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Hindu Religious Centers In Rajasthan

Of the literally thousands of temples, a few have come to be known as major pilgrimage centres, and include the following:

Brahma Temple, Pushkar: Though he may have no other temple sacred to his memory, Brahama seems to have take full advantage of the only one where prayers are offered to him. Not only did he perform a yagya or ritual fire ceremony here, he also dropped a lotus from his hands to create the lake where people bathe before offering him prayers. A silver turtle at the entrance of the marble temple is a symbol of his means of transport (the gods had various animals on which they moved along their heavenly paths).

Pushkar is best known for its Brahma temple, though it is by no means the only temple here, with as many as four hundred temples lining the banks of the lake. Spires form a skyline that, when the vesper bells ring, are worthy of the kingdom of haaven itself. Though it is visited throughout the year, Pushkar in November, during the time of its annual fair, is a colourful mass of people and celebrations coinciding with the largest camel fair held in the world.

Eklingji Temple, Udaipur: The founder of the Mewar dynasty that ruled from Chittaurgarh, Bappa Rawal had a miraculous dream in which he prayed before an image of Shiva which resulted in the removal of problem that had been troubling him in his waking hours. He resolved then to build a temple to Shiva, and so the complex had its genesis, 24 km north of Udaipur. Edlingji, this particular manifestation of Shiva, has ever since been regarded as the true ruler of the kingdom in whose name the maharanas governed Mewar, and has been the tutelary deity of the Sisodia clan.

Eklingji consists of a complex of 108 temples, coinciding with the number of beads in the rudraksh necklace that sadhus use for meditation. The temple dedicated to Eklingji is the tallest of them all, its black stone idol a representation of the linga with four faces that have four images in the cardinal directions of Surya, Brahma, Vishnu and Rudra. The complex also has a life-size image of Bappa Rawal, and its numerous temples have carved images of Ganesh, Ambamata, Kalika, as well as other Shivalings, and brackets with images of celestial nymphs.

Govind Devji Temple, Jaipur: The family temple for the Kachchwahas of Jaipur, and open to the public, the idols in the temple, brought here from Vrindavan, are believed to have been carved by Vajranath, one of the freatest sculptors of the time, and grandson of Krishna. No wonder, the Krishna image has such a bewitching countenance.

The temple was consecrated as part of the City palace complex by Sawai Jai Singh II. A simple temple, with an open pavilion surrounded by columns, and with a tiered courtyard, obeisance and ritual worship at the temple is deemed high on the scale of merit. Mounted on a silver throne, and ornamented with gold jewellery, the idols are particularly venerated during janamashatmi, the monsoon celebrations coinciding with Krishna's birth anniversary.

Shrinathji Temple, Nathdwara: A Krishna temple with an image carved from a single block of black marble, Nathdwara has a history that is only a few centuries ago. Faced by Aurangzeb's persecution, Goswami Dev carried this particular idol from Mathura in a chariot seeking to bring it to Udaipur. However, a wheel of the chariot got stuck in the sand and toil as they would, the people could not pull it out. Seeing it as an act of divine will, it was decided that the image of the lord would be consecrated on the very spot, and so the temple of Shrinathji came to be.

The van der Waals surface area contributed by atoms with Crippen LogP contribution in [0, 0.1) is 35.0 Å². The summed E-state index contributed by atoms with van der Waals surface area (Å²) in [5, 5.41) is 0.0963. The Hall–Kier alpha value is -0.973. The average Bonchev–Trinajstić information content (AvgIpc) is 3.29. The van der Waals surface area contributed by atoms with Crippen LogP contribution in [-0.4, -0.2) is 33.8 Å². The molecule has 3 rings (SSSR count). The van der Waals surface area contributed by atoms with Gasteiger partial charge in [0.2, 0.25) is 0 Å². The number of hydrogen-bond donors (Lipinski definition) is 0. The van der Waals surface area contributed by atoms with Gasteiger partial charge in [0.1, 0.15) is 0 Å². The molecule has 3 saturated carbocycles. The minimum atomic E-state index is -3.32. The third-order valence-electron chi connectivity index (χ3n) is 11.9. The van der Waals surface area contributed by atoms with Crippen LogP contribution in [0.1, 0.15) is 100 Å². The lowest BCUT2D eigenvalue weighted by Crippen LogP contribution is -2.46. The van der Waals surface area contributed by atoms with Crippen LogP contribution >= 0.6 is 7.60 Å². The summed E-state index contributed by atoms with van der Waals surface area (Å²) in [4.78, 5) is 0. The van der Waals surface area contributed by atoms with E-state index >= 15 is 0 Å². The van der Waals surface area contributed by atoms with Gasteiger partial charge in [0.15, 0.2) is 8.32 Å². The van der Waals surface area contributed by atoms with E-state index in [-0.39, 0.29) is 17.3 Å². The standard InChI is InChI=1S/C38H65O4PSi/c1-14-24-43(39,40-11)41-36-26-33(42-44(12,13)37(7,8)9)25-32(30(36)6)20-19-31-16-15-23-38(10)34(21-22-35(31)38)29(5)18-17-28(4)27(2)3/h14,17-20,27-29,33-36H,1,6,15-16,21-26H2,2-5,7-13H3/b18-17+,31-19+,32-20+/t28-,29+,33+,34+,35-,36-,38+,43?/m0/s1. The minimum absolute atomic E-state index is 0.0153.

At the temple, glimpses of the idol are permitted for short intervals at fixed times of the day, and it is believed that the faithful see him in different moods associated with his life. The curtain cloths behind the idol have also given rise to one of the better known are forms of Rajasthan, its famous cloth paintings or pichwais. The ruling house of Udaipur has always come to pray at the temple, and as the head of his clan, it is not surprising that the maharana is also popularly known as Shriji among his people. Nathdwara is 48 km from Udaipur.

Amber's Kali Temple: A 16th century temple dedicated to the goddess, it has exquisite silver doors. Also in Amber are a number of other Shiva temples.

Bijolia and Menal: Located on the Kota-Chittaurgarh highway, these are Shive temples dating back to the 10th century, and have carved images of Shiva, Parvati and Nandi that are particularly note worthy for their craftsmanship.

Galtaji: Rising sharply from a deep gorge are hills where the medieval Hanuman temple, popularly known as Galtaji, has a mass following.

Kaila Devi: This hilltop timple has a following throughout Rajasthan, and is 24 km from Karauli. It becomes a point of pilgrimage in the months of Chaitra (March-April) and Ashadha (September-October).

Kolayat: An ancient pilgrimage spot associated with the great sage Kapil Muni, it is 50 km from Bikaner, and has a number of temples around the ghats of the lake.

Osian: Off the Jodhpur-Bikaner highway, and 65 km from Jodhpur, this was once a major centre of pilgrimage both for Hindus and Jains. The remaining temples are like a cathedral to their grand faith in the medieval ages.

Ranthambhor's Ganesh temple: Famous as a tiger reserve, the fort within the sanctuary has a Ganesh temple that has a large following among the people of Rajasthan.

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